Well Ms. LGB is back in the news:
Attorney Liora Glatt-Berkovich, who while serving as a Tel Aviv district prosecutor leaked the judicial inquiry into the Cyril Kern affair, filed a lawsuit in Tel Aviv District Court yesterday against former Haaretz court reporter Baruch Kra and former Haaretz news editor Shmuel Rosner.
Glatt-Berkovich, who is suing for NIS 2.5 million, claims Kra broke a number of promises he made to her, including not to publish documents she gave him and to call her from secure lines only, in order to protect her identity as the source.
You can read about in Ha'aretz or at jpost.com . It is interesting to note that both articles neglect to note that LGB committed a crime and was convicted. But then again, why pay attention to such small details?
I'm simply shocked at the chutzpah of the lady. She committed a crime, and she is upset that Ha'aretz was not careful enough in covering up her tracks. Jpost:
Glatt-Berkowitz wrote that she told Kra not to display the Justice Ministry's letter to the South African government and not to mention the letter she had written to the state attorney, since only she and the state attorney knew about it. She also told him not to call her on a phone that could be traced. He allegedly promised to abide by all of those conditions in return for the scoop.
But Kra broke all of the promises, Glatt-Berkowitz said, and called her several times from his cellphone. Police later ordered a printout of his phone calls and found the calls to her.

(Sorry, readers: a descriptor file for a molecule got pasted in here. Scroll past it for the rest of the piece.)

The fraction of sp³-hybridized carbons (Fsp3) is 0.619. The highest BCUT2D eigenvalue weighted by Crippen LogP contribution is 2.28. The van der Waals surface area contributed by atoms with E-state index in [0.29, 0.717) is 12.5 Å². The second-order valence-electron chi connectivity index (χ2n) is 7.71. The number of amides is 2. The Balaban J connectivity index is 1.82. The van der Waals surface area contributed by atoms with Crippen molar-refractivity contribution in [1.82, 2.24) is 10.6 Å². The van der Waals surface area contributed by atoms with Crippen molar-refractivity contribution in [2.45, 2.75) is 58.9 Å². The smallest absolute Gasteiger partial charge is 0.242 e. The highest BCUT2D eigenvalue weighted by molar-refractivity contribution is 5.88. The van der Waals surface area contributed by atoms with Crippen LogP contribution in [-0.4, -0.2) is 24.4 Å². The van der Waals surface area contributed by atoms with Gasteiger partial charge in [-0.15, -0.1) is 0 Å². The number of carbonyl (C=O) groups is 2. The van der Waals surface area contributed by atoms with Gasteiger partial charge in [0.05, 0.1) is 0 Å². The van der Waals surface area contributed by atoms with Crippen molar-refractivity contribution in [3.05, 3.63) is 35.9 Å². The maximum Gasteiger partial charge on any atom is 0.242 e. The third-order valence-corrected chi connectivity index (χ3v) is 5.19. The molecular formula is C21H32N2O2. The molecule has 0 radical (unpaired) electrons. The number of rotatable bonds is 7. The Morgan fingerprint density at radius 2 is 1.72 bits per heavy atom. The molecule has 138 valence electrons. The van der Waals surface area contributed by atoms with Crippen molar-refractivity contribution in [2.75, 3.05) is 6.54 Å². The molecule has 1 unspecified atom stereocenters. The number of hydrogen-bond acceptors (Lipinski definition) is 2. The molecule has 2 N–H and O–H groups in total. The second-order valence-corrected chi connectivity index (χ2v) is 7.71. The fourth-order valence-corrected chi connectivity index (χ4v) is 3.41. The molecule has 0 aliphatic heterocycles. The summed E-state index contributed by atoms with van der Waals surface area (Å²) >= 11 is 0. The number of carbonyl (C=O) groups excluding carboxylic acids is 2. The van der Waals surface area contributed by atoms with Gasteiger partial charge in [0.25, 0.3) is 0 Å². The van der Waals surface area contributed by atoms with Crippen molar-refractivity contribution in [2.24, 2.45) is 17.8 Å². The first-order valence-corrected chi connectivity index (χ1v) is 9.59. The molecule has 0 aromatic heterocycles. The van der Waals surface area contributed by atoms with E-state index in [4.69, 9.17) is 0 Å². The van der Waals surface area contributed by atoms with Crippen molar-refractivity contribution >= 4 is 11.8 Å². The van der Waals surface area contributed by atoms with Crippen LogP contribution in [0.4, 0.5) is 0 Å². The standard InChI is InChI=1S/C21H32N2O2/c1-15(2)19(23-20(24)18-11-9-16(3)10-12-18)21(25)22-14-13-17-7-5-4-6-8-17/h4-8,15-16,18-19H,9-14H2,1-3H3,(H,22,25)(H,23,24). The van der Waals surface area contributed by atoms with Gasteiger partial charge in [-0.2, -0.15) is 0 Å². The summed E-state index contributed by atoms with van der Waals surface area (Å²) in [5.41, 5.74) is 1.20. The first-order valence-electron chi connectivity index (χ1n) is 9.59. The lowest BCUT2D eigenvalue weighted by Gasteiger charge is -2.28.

The lawsuit alleges that Glatt-Berkovich and Kra agreed that the two documents she gave him - a draft request for a judicial inquiry and a letter to the state prosecution - would be destroyed or kept in Amos Schocken's safe at Haaretz and would not be given to anyone, unless the newspaper needed to defend itself in the event of a slander suit.Does this sound like an attorney or a mobster?
Glatt-Berkovich says her identity was revealed by comparing the staple marks on the judicial inquiry request, which was given to police by Channel 2 reporter Moshe Nussbaum, "or someone on his behalf."
Glatt-Berkovich maintains that while being investigated for leaking information, she was presented with evidence and segments of Kra's cellphone conversation along with the police forensic opinion that the staple marks on the copy handed over by Nussbaum and the copy she gave investigators were identical.